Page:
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I’m sitting next to one of our Christmas trees, facing the other one. Every ornament I hang brings memories—a ceramic Georgia Peach from our trip to Savannah, the sheep mobile from Ace Hardware, the hoof broken off the prancing horse from when I, not the cat, pulled down the tree, the globe with gold bits from Mount Rushmore.

I remember the Christmases, where it hurt to decorate our tree because my family had died, and the one where we gave Bruce’s mother’s tree a home and the one where our neighbors joined us for dinner, the joy of people like family at our table.

On Epiphany I sip hot chocolate to counter the melancholy as I take down those memories, putting this year behind me and looking ahead to the new one, with both dread and hope.

I see the season of the Christmas tree and the lights in Cherry Valley like a flying change, the time when a horse lifts their legs into the air to change from one direction to the next, a necessary lifting so their legs don’t tangle. I am suspended in a season of remembering and melancholy, hope and taking stock, a season of lights that puncture the darkness.

Jeffrey Davis in Tracking Wonder says this pause is “the subtle space between two thoughts, two actions, or two breaths” called in Sanskrit unmesa and so, I breathe out the year that has passed, pause, breathe in the one on its way.

I’m Katie Andraski and that’s my perspective.

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A Meditation on Advent

For the last two years, I’ve signed into the free Advent series Julie Canlis talked about longing in the first Advent session from Open Table Conference. I attended last year and have taken several classes from them including the Unspoken Sermons by George MacDonald, The Gospel of John, and the Apocalypse. The teachers strike me as very humble, people who are working out their salvation with fear and trembling. This is free. The zoom address is 826 7292 7738. Pass code is Waiting. They meet at 6:00 central on Sunday nights through December 19, 2021. Here is the free Vimeo link:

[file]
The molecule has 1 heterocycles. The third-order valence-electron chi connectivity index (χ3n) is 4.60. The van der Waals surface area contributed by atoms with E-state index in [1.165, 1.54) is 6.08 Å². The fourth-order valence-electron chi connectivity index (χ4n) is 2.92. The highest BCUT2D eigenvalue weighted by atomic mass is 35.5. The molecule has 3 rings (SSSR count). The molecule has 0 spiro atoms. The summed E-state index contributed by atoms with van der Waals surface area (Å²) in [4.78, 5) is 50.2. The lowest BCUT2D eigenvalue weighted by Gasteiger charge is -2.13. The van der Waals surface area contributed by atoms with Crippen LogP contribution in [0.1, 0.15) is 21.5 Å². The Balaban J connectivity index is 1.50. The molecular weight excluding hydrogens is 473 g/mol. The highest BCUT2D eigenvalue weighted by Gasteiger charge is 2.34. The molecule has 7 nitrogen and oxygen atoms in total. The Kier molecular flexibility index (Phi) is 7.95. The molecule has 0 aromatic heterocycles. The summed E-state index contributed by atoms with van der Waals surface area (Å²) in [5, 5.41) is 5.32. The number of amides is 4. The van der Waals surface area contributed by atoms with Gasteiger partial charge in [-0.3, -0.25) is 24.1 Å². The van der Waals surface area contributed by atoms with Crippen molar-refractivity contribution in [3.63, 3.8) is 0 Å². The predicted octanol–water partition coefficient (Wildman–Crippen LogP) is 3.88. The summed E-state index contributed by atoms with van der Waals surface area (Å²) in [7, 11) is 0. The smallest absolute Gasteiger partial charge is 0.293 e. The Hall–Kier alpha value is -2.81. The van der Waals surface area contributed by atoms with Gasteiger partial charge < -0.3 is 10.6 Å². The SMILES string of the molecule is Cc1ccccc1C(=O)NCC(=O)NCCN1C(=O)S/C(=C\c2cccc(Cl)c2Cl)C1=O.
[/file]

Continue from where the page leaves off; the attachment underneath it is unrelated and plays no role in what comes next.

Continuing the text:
I’m resistant to Canlis’ insistence we open ourselves to old longings that have withered and died. I very much don’t want to go back to longing for my book to be traditionally published or feeling homesick even though I’m home, something I felt as a young girl. Nope, don’t want to go there, even though her advice is wise. I think of Paul the Apostle’s, “Forgetting what’s behind and pressing forward to high calling of God in Christ Jesus.”

At any rate, Canlis cited the O Antiphons, which are 1500 year old names for Jesus and calls for him to come. We know them as verses in the Advent hymn “O Come O Come Emmanuel”. She talked about how this is a season that the church reminds us that we are longing for Jesus to return. He has already come but he promises to return, so we are in an eschatological pause. That pause word again. The Kingdom of God is here now, God is reigning, but it’s also not yet. Death was defeated when Jesus died, harrowed hell, and rose from the grave, but we still die, though in death we meet Jesus

We wait for Christ to come as a baby, a fully human, vulnerable baby who was utterly dependent on his mother for milk and for keeping clean and warm. He comes as a man who grew up with childhood friends, knew the grief of losing his father and his cousin John. He comes as a friend whose friends were utterly clueless about his mission, who slept and fled when he needed them most, and one who betrayed him. He comes as a man who befriended women and who wept when his friend died, even though he knew he would raise him from the dead.

After hearing that many Psalms were about Jesus, I’ve been reading them as though they were poems spoken through Jesus’ emotional state–his joy at the heavens declaring the glory of God, the pain of being betrayed, his anger at injustice, his loneliness. I’ve gotten to know him better on an emotional, human level.